Prince Charles and the Royal Drama Over Chelsea Barracks

It’s hard to be an architect in the UK, where as far as Prince Charles is concerned, all architecture since 1700 — lumped together as “modern,” a word as uselessly vague in describing architecture as it is in describing art — should never have been built. Good ol’ Carbuncle Charlie announced his position in 1984 in a now infamous speech at Hampton Court. From the 17th-century hall designed by Sir Christopher Wren (of St. Paul’s fame) Prince Charles spat at a proposed addition to the National Gallery, calling it a “monstrous carbuncle.” Since then, he’s called the British Library a secret police academy, the National Theatre a nuclear power station, and pretty much all new development in the city “not just one carbuncle on the face of a much-loved friend, but a positive rash of them that will disfigure precious views and disinherit future generations of Londoners.” Mumbai slums, he said, “provide a better model for housing a booming urban population in the developing world than western architecture.”

One such project, Rafael Viñoly’s eco-friendly redevelopment at the Battersea Power Station, was shut down by London Mayor Boris Johnson when he realized Viñoly’s proposed 250-meter tower would block his views of Westminster Abbey.

Now, the Prince is trying to scuttle plans for a 1 billion pound development at Chelsea Barracks by Richard Rogers and financed by the Qatari royal family, who own the land. Condemned as way too “modern” (the buildings have glass!!!), and too funny-looking next door to Wren’s Royal Hospital, the Prince secretly proposed his own plans and suggested they pick his favorite architect, Quinlan Terry, to realize them. Rogers, of course, was pissed, and so was the architecture community. Ten architects, including Pritzker Prize–winners Jacques Herzog, Norman Foster, Zaha Hadid, Renzo Piano, and Frank Gehry, sent a letter to the Sunday Times saying, in part:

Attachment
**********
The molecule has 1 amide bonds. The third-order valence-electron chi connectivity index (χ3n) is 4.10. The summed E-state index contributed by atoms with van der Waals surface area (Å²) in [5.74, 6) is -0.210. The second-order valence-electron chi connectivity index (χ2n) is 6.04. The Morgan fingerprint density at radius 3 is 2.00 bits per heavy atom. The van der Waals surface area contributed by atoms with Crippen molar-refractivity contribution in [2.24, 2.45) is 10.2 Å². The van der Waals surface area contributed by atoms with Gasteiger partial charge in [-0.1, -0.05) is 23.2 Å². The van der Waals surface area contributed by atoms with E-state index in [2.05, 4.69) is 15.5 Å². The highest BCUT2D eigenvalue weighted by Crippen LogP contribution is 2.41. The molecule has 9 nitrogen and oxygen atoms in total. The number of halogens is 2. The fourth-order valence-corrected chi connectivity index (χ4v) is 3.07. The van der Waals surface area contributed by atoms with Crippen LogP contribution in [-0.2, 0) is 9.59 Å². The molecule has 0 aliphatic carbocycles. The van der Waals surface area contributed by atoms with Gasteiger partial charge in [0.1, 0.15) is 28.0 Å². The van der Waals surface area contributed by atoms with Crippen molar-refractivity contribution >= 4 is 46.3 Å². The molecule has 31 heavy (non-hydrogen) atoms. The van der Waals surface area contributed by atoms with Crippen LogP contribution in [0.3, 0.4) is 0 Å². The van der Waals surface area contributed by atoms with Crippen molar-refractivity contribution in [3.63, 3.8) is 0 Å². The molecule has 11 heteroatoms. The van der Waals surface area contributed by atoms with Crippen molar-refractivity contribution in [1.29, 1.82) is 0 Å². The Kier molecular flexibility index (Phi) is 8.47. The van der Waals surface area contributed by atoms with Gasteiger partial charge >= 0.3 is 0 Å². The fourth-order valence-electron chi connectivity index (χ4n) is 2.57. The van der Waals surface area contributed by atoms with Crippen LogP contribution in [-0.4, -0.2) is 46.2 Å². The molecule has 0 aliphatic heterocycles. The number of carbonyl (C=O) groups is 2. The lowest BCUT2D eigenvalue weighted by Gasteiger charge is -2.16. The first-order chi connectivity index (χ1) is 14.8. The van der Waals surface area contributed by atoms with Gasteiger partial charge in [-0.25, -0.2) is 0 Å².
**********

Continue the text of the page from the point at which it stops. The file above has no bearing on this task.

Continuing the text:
“Rather than use his privileged position to intervene in one of the most significant residential projects likely to be built in London in the next five years, [Prince Charles] should engage in open and transparent debate.”

They’re right, of course. But the truth is, it’s astonishing — and a little encouraging — that Prince Charles and Mayor Johnson care so much. Yes, Bloomberg — with Deputy Mayor Patricia Harris and the Design Commission — has been great for design in New York (remember the bike rack contest?). A bit development-hungry, but at least design is a priority. Still, even with a president and vice president who claim to have wanted to be architects, there’s little talk from US politicians about how our cities look. Shouldn’t there be? Isn’t urban beauty—in all its forms, “modern” or otherwise — be part of the national debate about urban decay and failing infrastructure? We deserve cities that are a joy to live in, or at least a spirited debate about what that means.